As you can see, when dominos show up in the Riddler, the math is rarely black-and-white.
Solution to last week’s Riddler Classic
Congratulations to 👏 Jason Shaw 👏 of Topeka, Kansas, and 👏 Allen Gu 👏 of Melbourne, Australia, winners of last week’s Riddler Classic.
Last week, a certain 2-year-old was eating his favorite snack: an apple. But he ate it in a very particular way. When he first received the apple, and every minute thereafter, he rotated the apple to a random position, and then looked down. If there was any skin of the apple left in the spot where he planned to take a bite, then he would indeed take that bite. But if there was no skin there (i.e., he had already taken bites at that spot), he wouldn’t take a bite and would rotate the apple for another minute. Once he had bitten off all the skin of the apple, he was done eating.
Suppose the apple was a sphere with a radius of 4 centimeters, and that each bite of the apple was a circle of the sphere whose radius, as measured along the apple’s curved surface, was 1 centimeter. On average, how many minutes would it take this 2-year-old to eat the apple?
You could immediately find a lower bound for the answer by dividing the total surface area of the apple by the surface area of a single bite — there was no way the toddler could have removed all the skin in fewer bites than that. The surface area of the spherical apple was 4𝜋 times the square of the radius, or 64𝜋 square centimeters. Meanwhile, each bite had an area that was slightly less than 𝜋 centimeters (due to the curvature of the apple’s surface), which meant the toddler had to take at least 64 bites.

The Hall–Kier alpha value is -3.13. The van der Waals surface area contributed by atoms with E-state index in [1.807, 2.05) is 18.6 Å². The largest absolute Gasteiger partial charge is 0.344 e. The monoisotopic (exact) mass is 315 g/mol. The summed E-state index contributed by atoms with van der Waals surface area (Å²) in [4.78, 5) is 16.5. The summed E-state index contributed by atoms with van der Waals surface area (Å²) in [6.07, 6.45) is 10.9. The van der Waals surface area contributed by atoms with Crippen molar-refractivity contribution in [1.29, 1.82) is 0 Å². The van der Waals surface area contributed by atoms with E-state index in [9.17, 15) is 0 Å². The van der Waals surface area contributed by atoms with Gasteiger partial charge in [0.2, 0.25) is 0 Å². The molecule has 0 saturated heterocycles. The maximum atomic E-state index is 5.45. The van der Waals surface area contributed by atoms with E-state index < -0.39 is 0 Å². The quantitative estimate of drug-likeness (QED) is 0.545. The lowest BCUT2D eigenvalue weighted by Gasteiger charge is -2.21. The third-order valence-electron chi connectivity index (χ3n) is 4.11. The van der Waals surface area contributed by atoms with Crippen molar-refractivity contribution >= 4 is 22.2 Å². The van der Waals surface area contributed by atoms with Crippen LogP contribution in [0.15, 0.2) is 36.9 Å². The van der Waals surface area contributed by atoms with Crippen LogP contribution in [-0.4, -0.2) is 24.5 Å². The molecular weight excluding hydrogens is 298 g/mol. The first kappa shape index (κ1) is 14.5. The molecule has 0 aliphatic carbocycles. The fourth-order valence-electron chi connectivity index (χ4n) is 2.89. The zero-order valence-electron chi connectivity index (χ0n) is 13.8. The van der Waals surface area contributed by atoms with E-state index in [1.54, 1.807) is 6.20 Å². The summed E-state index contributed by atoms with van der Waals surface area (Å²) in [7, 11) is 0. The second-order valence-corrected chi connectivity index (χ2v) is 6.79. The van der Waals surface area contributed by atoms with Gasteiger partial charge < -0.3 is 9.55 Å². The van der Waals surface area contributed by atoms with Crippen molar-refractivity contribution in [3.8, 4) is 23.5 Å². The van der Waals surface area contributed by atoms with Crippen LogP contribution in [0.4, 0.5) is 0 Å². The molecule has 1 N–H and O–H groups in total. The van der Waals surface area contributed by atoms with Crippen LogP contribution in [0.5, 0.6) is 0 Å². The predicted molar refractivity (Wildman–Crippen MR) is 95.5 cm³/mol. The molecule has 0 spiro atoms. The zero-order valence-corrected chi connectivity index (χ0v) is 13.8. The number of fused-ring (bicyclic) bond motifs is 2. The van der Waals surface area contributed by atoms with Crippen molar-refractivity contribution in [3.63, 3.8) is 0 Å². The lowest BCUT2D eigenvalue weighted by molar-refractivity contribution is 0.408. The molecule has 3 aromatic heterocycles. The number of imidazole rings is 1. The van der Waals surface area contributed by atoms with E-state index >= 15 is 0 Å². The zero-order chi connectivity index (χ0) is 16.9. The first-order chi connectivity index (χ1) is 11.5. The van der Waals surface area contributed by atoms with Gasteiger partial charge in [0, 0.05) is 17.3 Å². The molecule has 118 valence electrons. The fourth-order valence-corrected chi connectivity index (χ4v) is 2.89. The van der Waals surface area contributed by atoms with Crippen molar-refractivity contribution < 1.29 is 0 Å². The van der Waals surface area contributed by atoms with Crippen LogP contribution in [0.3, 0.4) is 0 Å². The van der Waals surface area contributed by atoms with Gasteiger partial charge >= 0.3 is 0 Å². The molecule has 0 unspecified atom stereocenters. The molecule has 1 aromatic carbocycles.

But that was just a lower bound, while you were asked to find the average number of bites needed. One common approach was computer simulation. You could place thousands of points across a sphere that represented the apple and then remove “bites” of points in random locations, until no points were left. Here is one such simulation, where 1 million red points were randomly scattered across the surface of a sphere:
As you can see, the first few bites removed a lot of the apple’s skin. But less and less skin was removed with each passing minute, since the toddler would only take a bite in the few locations where skin remained.
Now this particular simulation happened to take 392 minutes to remove all the skin. If you were to run this sort of simulation a few thousand times, then you’d have a pretty good sense of which results were likeliest. And that’s exactly what several solvers did: